Nelson is fifty-one years old and owns about eight thousand acres of farmland—growing peas, oats, barley, durum, flax and corn, and raising cattle—in what used to be one of the most remote areas of the country. The entire twenty-three-thousand-acre area he lives on has fewer than ten families. Nelson went to elementary school with Wanda Lappell down the road, and almost every day he stops by the house of his neighbor Roger, whom he’s known most of his life, to see how he’s doing. When I visited Nelson, my GPS couldn’t locate his address, so he gave me directions by providing the mile marker for his dirt road.
Nelson’s grandfather came to North Dakota from Minnesota under the Homestead Act, in the early 1900s. He took the train carrying a few suitcases of supplies to the small town of Tioga, seventy miles from Nelson’s farm, and had to wait until the Missouri River froze over to cross it. “He came over this hill right behind my house,” Nelson said, pointing, “and said, ‘This is where I’m going to stay.’”
The original farm is along Clark Creek (Nelson pronounces it “Clark Crek”), which was discovered by explorers Lewis and Clark. Nelson grew up working on the farm. His father never had hired help, so, as a small child, Nelson hauled water, pitched hay and rode in his father’s old Minneapolis-Moline tractor. His older brother did the tougher jobs. His father would strap his brother into a second tractor, stick it in gear and tell him to turn off the key if he ran into any problems. “Everybody did stuff like that,” said Nelson.
“We knew everybody. You didn’t lock your doors. We had no traffic. That’s what we liked and that’s why we farmed out here and put up with the winters,” he explained. “This was one of the most beautiful places. Everybody thinks their home is the most beautiful, but it was. It’s a unique area and I’ll never see it the same. I’m afraid future generations never will either.”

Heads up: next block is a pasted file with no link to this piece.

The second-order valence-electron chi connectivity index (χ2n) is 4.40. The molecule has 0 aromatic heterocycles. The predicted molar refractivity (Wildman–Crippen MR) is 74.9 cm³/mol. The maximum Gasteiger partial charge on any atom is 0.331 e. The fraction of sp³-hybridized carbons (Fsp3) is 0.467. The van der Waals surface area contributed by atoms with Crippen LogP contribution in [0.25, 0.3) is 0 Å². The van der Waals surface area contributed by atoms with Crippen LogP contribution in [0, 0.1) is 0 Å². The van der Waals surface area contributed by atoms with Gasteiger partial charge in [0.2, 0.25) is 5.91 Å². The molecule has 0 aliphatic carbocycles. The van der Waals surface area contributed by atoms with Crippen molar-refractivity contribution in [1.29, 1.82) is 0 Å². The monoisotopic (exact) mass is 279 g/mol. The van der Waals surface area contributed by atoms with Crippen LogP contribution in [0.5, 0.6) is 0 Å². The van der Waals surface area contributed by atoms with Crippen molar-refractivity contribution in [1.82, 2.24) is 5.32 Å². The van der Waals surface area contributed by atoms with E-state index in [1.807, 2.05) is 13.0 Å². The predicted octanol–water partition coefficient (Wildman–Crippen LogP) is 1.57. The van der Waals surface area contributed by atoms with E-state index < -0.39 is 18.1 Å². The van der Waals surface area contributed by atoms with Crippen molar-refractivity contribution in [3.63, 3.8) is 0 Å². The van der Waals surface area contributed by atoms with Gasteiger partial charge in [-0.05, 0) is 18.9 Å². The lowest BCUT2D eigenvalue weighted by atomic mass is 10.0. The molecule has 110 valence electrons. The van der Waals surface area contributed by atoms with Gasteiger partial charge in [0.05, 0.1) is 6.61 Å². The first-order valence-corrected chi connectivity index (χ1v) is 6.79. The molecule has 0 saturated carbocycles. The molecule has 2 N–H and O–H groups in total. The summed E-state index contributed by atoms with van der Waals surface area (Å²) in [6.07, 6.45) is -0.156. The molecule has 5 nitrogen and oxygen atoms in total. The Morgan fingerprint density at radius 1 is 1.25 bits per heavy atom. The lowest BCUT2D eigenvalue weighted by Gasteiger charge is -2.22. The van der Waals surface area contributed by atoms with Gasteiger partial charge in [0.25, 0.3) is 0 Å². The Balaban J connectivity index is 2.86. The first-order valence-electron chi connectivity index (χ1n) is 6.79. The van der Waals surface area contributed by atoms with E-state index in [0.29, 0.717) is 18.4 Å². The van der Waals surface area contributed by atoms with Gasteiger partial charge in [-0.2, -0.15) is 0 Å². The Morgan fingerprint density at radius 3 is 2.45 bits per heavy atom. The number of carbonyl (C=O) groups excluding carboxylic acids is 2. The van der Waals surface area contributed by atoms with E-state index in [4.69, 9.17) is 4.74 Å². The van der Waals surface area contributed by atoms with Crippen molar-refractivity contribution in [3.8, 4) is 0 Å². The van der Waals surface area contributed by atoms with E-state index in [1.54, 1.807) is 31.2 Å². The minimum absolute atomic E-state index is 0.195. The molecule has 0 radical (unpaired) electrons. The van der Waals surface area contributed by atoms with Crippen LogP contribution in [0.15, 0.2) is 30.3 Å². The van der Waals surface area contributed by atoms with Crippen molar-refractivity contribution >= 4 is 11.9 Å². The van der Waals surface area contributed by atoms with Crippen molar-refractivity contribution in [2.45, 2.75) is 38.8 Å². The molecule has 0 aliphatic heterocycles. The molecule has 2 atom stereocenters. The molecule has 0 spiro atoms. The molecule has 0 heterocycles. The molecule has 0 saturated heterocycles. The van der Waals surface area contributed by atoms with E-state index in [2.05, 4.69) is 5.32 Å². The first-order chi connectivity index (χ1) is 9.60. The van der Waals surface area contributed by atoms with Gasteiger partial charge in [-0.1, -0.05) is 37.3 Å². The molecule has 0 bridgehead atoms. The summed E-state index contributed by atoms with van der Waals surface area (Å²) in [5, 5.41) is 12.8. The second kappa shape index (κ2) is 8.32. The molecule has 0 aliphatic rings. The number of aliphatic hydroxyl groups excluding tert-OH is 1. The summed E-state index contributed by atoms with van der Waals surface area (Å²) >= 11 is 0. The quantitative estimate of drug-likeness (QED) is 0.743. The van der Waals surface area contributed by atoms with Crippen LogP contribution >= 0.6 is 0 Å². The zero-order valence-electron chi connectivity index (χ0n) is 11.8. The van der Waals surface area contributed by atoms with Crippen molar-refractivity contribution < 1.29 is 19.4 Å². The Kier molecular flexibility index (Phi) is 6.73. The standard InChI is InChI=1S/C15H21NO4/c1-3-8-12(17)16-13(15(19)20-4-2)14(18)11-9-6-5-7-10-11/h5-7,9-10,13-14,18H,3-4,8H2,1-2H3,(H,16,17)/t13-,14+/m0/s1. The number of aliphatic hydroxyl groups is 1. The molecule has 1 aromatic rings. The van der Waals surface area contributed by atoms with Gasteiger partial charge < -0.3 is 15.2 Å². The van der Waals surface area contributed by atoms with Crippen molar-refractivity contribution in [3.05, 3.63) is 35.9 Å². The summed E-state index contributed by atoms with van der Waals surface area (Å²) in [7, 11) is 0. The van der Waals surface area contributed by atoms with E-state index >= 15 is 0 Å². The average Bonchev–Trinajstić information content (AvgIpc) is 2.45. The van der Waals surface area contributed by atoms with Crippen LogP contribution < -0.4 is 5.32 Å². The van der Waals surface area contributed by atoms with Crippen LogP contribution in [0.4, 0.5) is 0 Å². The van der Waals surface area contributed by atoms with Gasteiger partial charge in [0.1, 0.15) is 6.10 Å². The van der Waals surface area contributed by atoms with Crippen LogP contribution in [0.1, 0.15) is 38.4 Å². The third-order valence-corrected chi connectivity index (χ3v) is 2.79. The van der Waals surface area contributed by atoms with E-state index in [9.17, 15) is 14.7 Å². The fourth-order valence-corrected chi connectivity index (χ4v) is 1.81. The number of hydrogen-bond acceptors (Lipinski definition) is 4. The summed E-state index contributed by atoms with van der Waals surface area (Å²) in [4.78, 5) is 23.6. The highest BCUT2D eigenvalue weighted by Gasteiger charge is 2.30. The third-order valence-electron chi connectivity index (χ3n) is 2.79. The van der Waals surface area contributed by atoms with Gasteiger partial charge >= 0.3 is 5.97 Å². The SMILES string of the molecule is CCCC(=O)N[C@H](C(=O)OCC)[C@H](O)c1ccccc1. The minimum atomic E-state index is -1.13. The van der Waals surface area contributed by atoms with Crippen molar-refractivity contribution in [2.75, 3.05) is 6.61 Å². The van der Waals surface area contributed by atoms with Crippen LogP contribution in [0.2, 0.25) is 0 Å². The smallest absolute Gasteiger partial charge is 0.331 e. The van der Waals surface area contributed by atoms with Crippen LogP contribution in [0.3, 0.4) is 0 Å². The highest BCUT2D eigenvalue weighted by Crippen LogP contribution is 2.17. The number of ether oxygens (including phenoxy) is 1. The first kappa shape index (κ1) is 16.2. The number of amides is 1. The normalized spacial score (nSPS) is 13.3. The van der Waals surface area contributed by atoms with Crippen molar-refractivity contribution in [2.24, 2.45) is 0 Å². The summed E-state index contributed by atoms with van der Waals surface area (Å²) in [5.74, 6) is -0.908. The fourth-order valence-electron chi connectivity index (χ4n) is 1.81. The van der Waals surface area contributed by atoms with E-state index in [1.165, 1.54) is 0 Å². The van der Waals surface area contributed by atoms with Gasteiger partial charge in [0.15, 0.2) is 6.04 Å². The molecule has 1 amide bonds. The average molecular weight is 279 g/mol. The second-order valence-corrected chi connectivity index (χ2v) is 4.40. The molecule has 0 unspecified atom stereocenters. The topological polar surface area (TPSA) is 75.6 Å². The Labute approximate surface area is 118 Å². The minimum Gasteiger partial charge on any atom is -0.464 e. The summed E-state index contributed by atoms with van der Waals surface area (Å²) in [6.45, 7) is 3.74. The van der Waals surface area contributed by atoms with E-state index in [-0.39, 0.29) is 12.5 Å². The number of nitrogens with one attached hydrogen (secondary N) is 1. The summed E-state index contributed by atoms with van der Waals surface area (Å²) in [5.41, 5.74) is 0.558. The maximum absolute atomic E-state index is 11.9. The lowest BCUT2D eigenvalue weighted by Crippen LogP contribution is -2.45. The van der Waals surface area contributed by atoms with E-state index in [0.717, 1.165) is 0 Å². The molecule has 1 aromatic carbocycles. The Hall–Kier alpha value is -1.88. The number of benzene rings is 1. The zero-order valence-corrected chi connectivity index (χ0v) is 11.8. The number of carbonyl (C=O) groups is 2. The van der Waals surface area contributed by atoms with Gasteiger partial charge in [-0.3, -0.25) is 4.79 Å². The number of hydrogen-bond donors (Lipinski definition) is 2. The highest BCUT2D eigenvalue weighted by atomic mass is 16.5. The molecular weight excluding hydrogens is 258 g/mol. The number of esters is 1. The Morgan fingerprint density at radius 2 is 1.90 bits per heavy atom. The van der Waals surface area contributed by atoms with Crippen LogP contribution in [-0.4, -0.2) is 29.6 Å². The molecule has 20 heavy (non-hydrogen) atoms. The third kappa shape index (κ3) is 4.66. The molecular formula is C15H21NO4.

Nelson drove up to a lookout point, and we stepped out of the truck. As we stood looking out onto the expansive hills, a blend of amber and burnt orange swirled as the prairie grasses waved in the wind. The clouds cast dark shadows onto the wheat fields, and we saw oil well after oil well, each one pumping up and down methodically, their black exteriors silhouetted as the sun dipped below the horizon. Because underneath our feet, two miles below the earth’s surface, lay the Bakken Formation, a layer of shale that held some 170 billion barrels of oil trapped in its crevices and pores. It was the largest continuous oil accumulation the country had ever seen—and the United States had recently discovered how to tap into it.
The biggest mistake I made when I met Donny Nelson at his farm was bringing wine.
I don’t know what I was thinking.
Nelson drinks Bud Light or whiskey, not wine. Rena Nelson, his wife, doesn’t like wine either. Nelson showed me the handle of Jack Daniel’s sitting in his freezer.
Nelson is about as American West as you can get. Behind a bushy handlebar mustache, prominent lines carve deep into his tan skin when he smiles—almost as if he collects them, with each one representing the passing of another season and harvest. On most summer days, when temperatures rarely exceeded seventy degrees, Nelson wore a short-sleeve vintage Western shirt with pearled snap buttons, Wranglers and a hat to protect him from the elements. His favorite seemed to be a dust-covered Feiring Z Cattle Company cap with faded fabric on the brim. With few trees in sight, the blazing sun seemed to reach every crevice of land, and the wind could pick up without notice.